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Expressive eyebrows may have helped modern humans thrive

Looking to be a better communicator? It’s all in those expressive eyebrows, a new study suggests.

Researchers set out to test several theories about why hominins evolved a brow ridge, and why it shrunk in the only surviving hominid species – us.

The scientists, led by anatomy professor Dr. Paul O’Higgins of the University of York, created 3D models used a skull known as Kabwe 1. The skull is from the extinct specials Homo heidelbergensis, which lived in Europe, Africa and Asia between 200,000 and 600,000 years ago. Modern humans – aka Homo sapiens – and our Neanderthal and Denisovan cousins are all believed to have evolved from H. heidelbergensis.

The researchers quickly shot down two of the theories. The 3D models showed that they were not needed to make up for the species’ flatter brain cases, nor did they help stabilize the force caused by chewing food.

“Since the shape of the brow ridge is not driven by spatial and mechanical requirements alone, and other explanations for brow ridges such as keeping sweat or hair out of eyes have already been discounted, we suggest a plausible contributing explanation can be found in social communication,” O’Higgins said in a press release.

The scientists looked at other species that have evolved physical features with no apparent physical need, such as the colorful swellings on the faces of mandrills. They wondered if the ancestors of humanity evolved brow ridges as a display of dominance, and changing needs led to changing brow sizes.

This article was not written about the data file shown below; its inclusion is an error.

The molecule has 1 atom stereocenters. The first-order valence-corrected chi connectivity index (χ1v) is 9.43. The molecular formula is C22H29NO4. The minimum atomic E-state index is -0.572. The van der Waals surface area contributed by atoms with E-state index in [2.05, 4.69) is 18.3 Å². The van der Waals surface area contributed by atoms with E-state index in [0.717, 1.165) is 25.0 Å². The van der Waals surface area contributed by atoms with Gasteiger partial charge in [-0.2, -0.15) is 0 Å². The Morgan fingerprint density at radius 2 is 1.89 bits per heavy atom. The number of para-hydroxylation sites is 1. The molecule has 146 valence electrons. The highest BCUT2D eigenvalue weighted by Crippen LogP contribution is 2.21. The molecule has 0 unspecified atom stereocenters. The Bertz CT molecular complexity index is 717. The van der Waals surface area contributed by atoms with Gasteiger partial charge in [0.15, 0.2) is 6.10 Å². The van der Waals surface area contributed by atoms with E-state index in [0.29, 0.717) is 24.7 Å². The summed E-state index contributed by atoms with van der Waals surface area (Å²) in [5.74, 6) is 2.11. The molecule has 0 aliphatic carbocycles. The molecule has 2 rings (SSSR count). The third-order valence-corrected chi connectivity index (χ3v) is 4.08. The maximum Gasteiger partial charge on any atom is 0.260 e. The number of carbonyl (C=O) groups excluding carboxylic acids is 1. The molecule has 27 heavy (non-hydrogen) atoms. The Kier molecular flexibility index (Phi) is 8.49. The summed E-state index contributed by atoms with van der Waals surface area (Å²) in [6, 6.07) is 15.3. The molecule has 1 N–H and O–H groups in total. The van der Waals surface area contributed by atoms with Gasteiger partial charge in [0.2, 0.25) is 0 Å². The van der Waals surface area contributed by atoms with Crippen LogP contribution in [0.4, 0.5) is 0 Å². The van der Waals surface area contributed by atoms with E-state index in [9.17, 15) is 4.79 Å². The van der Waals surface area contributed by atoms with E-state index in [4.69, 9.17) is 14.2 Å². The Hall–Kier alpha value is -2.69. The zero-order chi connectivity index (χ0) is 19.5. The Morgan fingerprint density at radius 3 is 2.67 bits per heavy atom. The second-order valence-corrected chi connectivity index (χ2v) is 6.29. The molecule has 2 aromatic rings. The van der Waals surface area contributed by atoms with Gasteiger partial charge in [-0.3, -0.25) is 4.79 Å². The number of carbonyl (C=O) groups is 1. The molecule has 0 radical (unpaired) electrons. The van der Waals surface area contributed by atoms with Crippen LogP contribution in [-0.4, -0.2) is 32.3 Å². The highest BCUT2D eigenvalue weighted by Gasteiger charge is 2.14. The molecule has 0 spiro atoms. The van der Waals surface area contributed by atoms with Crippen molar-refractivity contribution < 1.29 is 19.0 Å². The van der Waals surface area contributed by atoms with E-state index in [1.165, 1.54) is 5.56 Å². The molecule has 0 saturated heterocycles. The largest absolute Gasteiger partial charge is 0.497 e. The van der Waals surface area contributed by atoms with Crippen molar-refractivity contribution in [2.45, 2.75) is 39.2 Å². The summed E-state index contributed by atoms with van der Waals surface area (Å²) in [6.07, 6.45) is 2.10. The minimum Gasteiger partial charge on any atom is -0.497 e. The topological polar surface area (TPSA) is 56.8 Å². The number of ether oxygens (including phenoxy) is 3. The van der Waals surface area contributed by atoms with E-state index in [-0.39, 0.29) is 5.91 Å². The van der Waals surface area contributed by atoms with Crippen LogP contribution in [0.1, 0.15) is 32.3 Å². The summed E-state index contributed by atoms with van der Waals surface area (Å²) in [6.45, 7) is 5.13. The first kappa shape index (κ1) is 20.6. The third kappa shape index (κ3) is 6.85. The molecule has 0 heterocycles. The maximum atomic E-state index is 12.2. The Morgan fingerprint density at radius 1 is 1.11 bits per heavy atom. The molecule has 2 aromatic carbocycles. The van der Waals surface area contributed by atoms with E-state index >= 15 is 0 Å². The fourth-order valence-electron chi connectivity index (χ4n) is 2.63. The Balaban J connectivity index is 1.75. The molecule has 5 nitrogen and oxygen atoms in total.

In short, as human anatomy evolved, faces began to become smaller due to changes in food. As human faces shrunk, they also flattened and allowed for more brow mobility, giving H. sapiens the expressive eyebrows we enjoy today.

Those eyebrows may have helped them evolve strong social networks, allowing our immediate ancestors to survive in harsh climates and situations that cut down the populations of our Neanderthal and Denisovan relatives.

“Sexually dimorphic display and social signalling is a convincing explanation for the jutting brows of our ancestors. Their conversion to a more vertical brow in modern humans allowed for the display of friendlier emotions which helped form social bonds between individuals,” O’Higgins said.

University of York archaeologist and study co-author Dr. Penny Spikins said the new theory could help account for why H. sapiens is the last surviving species of human, thriving in extreme conditions.

“Eyebrows are the missing part of the puzzle of how modern humans managed to get on so much better with each other than other now-extinct hominins,” she said.

By Kyla Cathey, staff writer

Image credit: Dr. Paul O’Higgins, University of York

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